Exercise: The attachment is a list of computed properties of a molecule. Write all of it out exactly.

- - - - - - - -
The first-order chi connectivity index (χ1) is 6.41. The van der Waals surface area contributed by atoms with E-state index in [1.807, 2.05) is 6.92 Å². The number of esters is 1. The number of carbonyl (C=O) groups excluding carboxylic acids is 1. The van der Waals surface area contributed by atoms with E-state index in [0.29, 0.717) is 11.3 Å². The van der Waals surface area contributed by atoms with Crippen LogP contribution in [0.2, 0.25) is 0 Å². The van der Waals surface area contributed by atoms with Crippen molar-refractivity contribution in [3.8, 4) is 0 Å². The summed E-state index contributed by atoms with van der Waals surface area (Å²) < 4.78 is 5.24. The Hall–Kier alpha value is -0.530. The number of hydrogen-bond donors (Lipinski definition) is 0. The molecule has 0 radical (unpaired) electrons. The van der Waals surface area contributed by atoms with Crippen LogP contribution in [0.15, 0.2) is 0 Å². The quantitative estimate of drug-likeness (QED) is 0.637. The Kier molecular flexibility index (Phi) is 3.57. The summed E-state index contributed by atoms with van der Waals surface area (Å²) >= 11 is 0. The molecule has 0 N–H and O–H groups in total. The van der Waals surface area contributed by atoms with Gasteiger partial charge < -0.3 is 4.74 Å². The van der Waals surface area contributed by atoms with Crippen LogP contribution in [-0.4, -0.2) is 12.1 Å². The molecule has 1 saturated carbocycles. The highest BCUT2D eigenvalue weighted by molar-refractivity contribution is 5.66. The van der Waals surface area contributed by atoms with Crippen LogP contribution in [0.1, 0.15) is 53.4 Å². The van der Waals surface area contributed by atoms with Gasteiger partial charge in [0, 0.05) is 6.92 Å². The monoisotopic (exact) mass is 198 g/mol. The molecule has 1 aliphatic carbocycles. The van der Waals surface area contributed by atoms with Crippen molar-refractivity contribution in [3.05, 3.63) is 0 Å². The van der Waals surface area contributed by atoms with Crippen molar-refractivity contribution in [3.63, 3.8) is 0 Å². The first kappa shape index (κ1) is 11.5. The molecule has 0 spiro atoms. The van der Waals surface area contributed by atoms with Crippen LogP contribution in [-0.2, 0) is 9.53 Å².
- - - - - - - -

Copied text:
The first-order chi connectivity index (χ1) is 6.41. The van der Waals surface area contributed by atoms with E-state index in [1.807, 2.05) is 6.92 Å². The number of esters is 1. The number of carbonyl (C=O) groups excluding carboxylic acids is 1. The van der Waals surface area contributed by atoms with E-state index in [0.29, 0.717) is 11.3 Å². The van der Waals surface area contributed by atoms with Crippen LogP contribution in [0.2, 0.25) is 0 Å². The van der Waals surface area contributed by atoms with Crippen molar-refractivity contribution in [3.8, 4) is 0 Å². The summed E-state index contributed by atoms with van der Waals surface area (Å²) < 4.78 is 5.24. The Hall–Kier alpha value is -0.530. The number of hydrogen-bond donors (Lipinski definition) is 0. The molecule has 0 radical (unpaired) electrons. The van der Waals surface area contributed by atoms with Crippen LogP contribution in [0.15, 0.2) is 0 Å². The quantitative estimate of drug-likeness (QED) is 0.637. The Kier molecular flexibility index (Phi) is 3.57. The summed E-state index contributed by atoms with van der Waals surface area (Å²) >= 11 is 0. The molecule has 0 N–H and O–H groups in total. The van der Waals surface area contributed by atoms with Gasteiger partial charge < -0.3 is 4.74 Å². The van der Waals surface area contributed by atoms with Crippen LogP contribution in [-0.4, -0.2) is 12.1 Å². The molecule has 1 saturated carbocycles. The highest BCUT2D eigenvalue weighted by molar-refractivity contribution is 5.66. The van der Waals surface area contributed by atoms with Crippen LogP contribution in [0.1, 0.15) is 53.4 Å². The van der Waals surface area contributed by atoms with Gasteiger partial charge in [0, 0.05) is 6.92 Å². The monoisotopic (exact) mass is 198 g/mol. The molecule has 1 aliphatic carbocycles. The van der Waals surface area contributed by atoms with Crippen molar-refractivity contribution in [3.05, 3.63) is 0 Å². The van der Waals surface area contributed by atoms with Crippen molar-refractivity contribution in [3.63, 3.8) is 0 Å². The first kappa shape index (κ1) is 11.5. The molecule has 0 spiro atoms. The van der Waals surface area contributed by atoms with Crippen LogP contribution in [-0.2, 0) is 9.53 Å².